An orbiting NASA telescope is finding whole new worlds of possibilities in the search for alien life, spotting more than 50 potential planets that appear to be in the habitable zone.
In just a year of peering out at a small slice of the galaxy, the Kepler telescope has discovered 1235 possible planets outside our solar system.
Amazingly, 54 of them are seemingly in the zone that could be hospitable to life - that is, not too hot or too cold, Kepler chief scientist William Borucki said.
Until now, only two planets outside our solar system were even thought to be in the "Goldilocks zone". And both those discoveries are highly disputed.
Fifty-four possibilities is "an enormous amount, an inconceivable amount", Borucki said. "It's amazing to see this huge number because up to now, we've had zero."
The more than 1200 newfound celestial bodies are not confirmed as planets yet, but Borucki estimates 80 per cent of them will eventually be verified. At least one other astronomer believes Kepler could be 90 per cent accurate.
After that, it's another big step in proving that a confirmed planet has some of the basic conditions needed to support life, such as the proper size, composition, temperature and distance from its star.
More advanced aspects of habitability such as atmospheric conditions and the presence of water and carbon require telescopes that aren't built yet.
Just because a planet is in the habitable zone doesn't mean it has life. Mars is a good example of that. And even if some these planets are found to contain life, it may not be intelligent life; it could be bacteria or mold or some kind of life form people can't even imagine.
All the celestial bodies Kepler looks at are in our Milky Way galaxy, but they are so far away that traveling there is not a realistic option. In some cases it would take many millions of years with current technology.
But what Kepler is finding in distant parts of the galaxy could be applied to exploring closer stars, astronomers say.
"Our grandchildren will have to decide what's the next step," Borucki said at a NASA news conference. "Do they want to go there? Do they want to send a robot?"
Before this week, the count of confirmed planets outside the solar system stood at 519. That means Kepler could triple the number. And those findings are from Kepler's scanning of just one four-hundredth of the night sky, so the actual number of planets out there is presumably hundreds of times greater, Borucki said.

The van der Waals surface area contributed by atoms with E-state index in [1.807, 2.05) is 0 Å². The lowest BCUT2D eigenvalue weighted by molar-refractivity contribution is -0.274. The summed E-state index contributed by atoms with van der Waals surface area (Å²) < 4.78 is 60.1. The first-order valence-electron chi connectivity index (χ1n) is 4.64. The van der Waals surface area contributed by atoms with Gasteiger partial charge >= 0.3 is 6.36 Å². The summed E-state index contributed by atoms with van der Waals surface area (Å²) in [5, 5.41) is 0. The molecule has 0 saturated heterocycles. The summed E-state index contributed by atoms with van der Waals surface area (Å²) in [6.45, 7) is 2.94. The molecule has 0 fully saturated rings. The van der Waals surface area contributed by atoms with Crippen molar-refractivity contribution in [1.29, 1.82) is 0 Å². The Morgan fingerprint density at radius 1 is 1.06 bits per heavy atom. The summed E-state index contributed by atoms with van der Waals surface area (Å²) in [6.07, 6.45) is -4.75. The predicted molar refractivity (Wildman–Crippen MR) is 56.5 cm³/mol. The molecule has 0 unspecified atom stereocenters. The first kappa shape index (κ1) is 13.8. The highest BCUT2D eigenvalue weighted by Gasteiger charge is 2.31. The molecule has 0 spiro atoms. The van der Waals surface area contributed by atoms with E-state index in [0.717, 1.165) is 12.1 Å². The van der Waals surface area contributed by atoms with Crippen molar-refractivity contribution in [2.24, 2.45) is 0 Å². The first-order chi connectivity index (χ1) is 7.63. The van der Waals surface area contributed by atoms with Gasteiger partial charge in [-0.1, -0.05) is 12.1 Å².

That is exciting to astronomers, since the more planets there are, the greater the odds that life exists elsewhere in the universe.
Yale University astronomer Debra Fischer, who wasn't part of the Kepler team but serves as an outside expert for NASA, said the new information "gives us a much firmer footing" to hope for worlds that could harbour life.
"I feel different today, knowing these new Kepler results, than I did a week ago," Fischer said. She said Kepler "has blown the lid off of everything we know about extrasolar planets".
Another outside astronomer, Lisa Kaltenegger of Harvard University, called the findings "exciting good news".
Kepler also found that there are many more relatively small planets than there are giant planets. That is encouraging, too: astronomers think a planet needs to be solid - rocky like Earth or Mars - for life to develop. And very large planets are unlikely to be solid; they are more prone to be gas behemoths like Jupiter.
Sixty-eight of the planet candidates Kepler found are considered Earth-sized, including the first ones ever discovered to be smaller than Earth. An additional 288 planets were less than twice the size of Earth, which is still in that optimum zone for life.
Only five of the 54 potentially habitable celestial bodies are close to the size of Earth, while the rest approach the gassy girths of Neptune or Jupiter, Borucki said.
To be in the habitable zone, a planet has to be the proper distance from its star so that it could have liquid water on its surface, at least sometimes. NASA considers habitable-zone temperatures to be roughly between -17.7 to 93.3 degrees Celsius. The proper distance varies by star; smaller, weaker stars, for example, would require planets to be closer to be habitable.
Because of the various factors that could make planets more prone to life, University of California Santa Cruz astronomer Greg Laughlin created a formula that puts a dollar value on these far-off planets with the idea that the first planet that is incredibly similar to Earth would have a value of US$1 million.
Until this week, the highest value Laughlin assigned to an exoplanet, which is what astronomers call a planet outside our solar system, was a measly US$158. One of Kepler's new discoveries is worth nearly a quarter-million US dollars, Laughlin figures.
Kepler was launched in 2009 and orbits the sun between Earth and Mars. It needs time to find planets, identifying them by watching them repeatedly move past the star they orbit.
Kepler scientists are strict about calling candidate planets confirmed. Of 400 candidate planets announced last year, only nine of Kepler's discoveries had been confirmed before this week.
Of the more than 800 new candidates, both in and out of the habitable zone, only six are confirmed, all way too hot for life. And they are strange - all densely packed and circling a single star. Five of them are closer to their star than Mercury is to our sun, and they move in precise circular and stable orbits.
That strange star system is 2000 light years from Earth, according to a separate study published this week in the journal Nature.